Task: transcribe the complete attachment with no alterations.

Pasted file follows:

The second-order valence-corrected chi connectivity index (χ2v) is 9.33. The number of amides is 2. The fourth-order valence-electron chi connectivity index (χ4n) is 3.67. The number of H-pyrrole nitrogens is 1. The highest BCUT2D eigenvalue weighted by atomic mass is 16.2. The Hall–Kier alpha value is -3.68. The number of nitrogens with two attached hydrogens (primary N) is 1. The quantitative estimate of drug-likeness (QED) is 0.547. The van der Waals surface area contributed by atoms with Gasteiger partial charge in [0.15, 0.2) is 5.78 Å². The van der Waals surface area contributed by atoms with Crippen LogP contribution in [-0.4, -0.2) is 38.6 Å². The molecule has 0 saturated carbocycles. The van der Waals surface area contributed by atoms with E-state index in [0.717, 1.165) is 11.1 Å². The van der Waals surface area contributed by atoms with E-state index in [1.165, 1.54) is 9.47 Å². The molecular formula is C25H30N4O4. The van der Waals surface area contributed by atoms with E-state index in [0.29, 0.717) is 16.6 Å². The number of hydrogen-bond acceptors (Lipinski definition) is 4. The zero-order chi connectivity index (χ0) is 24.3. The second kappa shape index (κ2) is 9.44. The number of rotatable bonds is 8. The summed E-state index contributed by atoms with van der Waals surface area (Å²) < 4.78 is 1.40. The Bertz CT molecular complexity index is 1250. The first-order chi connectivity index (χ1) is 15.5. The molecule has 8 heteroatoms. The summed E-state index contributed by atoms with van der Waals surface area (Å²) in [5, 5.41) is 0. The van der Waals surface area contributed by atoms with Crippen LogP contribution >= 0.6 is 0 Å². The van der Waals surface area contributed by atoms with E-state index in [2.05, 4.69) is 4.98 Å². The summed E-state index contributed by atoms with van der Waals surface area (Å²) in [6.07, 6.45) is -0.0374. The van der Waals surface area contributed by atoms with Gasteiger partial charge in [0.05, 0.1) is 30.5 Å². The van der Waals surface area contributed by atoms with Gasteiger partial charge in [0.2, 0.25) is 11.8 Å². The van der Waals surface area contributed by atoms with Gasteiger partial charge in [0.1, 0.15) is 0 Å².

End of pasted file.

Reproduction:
The second-order valence-corrected chi connectivity index (χ2v) is 9.33. The number of amides is 2. The fourth-order valence-electron chi connectivity index (χ4n) is 3.67. The number of H-pyrrole nitrogens is 1. The highest BCUT2D eigenvalue weighted by atomic mass is 16.2. The Hall–Kier alpha value is -3.68. The number of nitrogens with two attached hydrogens (primary N) is 1. The quantitative estimate of drug-likeness (QED) is 0.547. The van der Waals surface area contributed by atoms with Gasteiger partial charge in [0.15, 0.2) is 5.78 Å². The van der Waals surface area contributed by atoms with Crippen LogP contribution in [-0.4, -0.2) is 38.6 Å². The molecule has 0 saturated carbocycles. The van der Waals surface area contributed by atoms with E-state index in [0.717, 1.165) is 11.1 Å². The van der Waals surface area contributed by atoms with E-state index in [1.165, 1.54) is 9.47 Å². The molecular formula is C25H30N4O4. The van der Waals surface area contributed by atoms with E-state index in [0.29, 0.717) is 16.6 Å². The number of hydrogen-bond acceptors (Lipinski definition) is 4. The zero-order chi connectivity index (χ0) is 24.3. The second kappa shape index (κ2) is 9.44. The number of rotatable bonds is 8. The summed E-state index contributed by atoms with van der Waals surface area (Å²) < 4.78 is 1.40. The Bertz CT molecular complexity index is 1250. The first-order chi connectivity index (χ1) is 15.5. The molecule has 8 heteroatoms. The summed E-state index contributed by atoms with van der Waals surface area (Å²) in [5, 5.41) is 0. The van der Waals surface area contributed by atoms with Crippen LogP contribution >= 0.6 is 0 Å². The van der Waals surface area contributed by atoms with E-state index in [2.05, 4.69) is 4.98 Å². The summed E-state index contributed by atoms with van der Waals surface area (Å²) in [6.07, 6.45) is -0.0374. The van der Waals surface area contributed by atoms with Gasteiger partial charge in [0.05, 0.1) is 30.5 Å². The van der Waals surface area contributed by atoms with Gasteiger partial charge in [0.2, 0.25) is 11.8 Å². The van der Waals surface area contributed by atoms with Gasteiger partial charge in [0.1, 0.15) is 0 Å².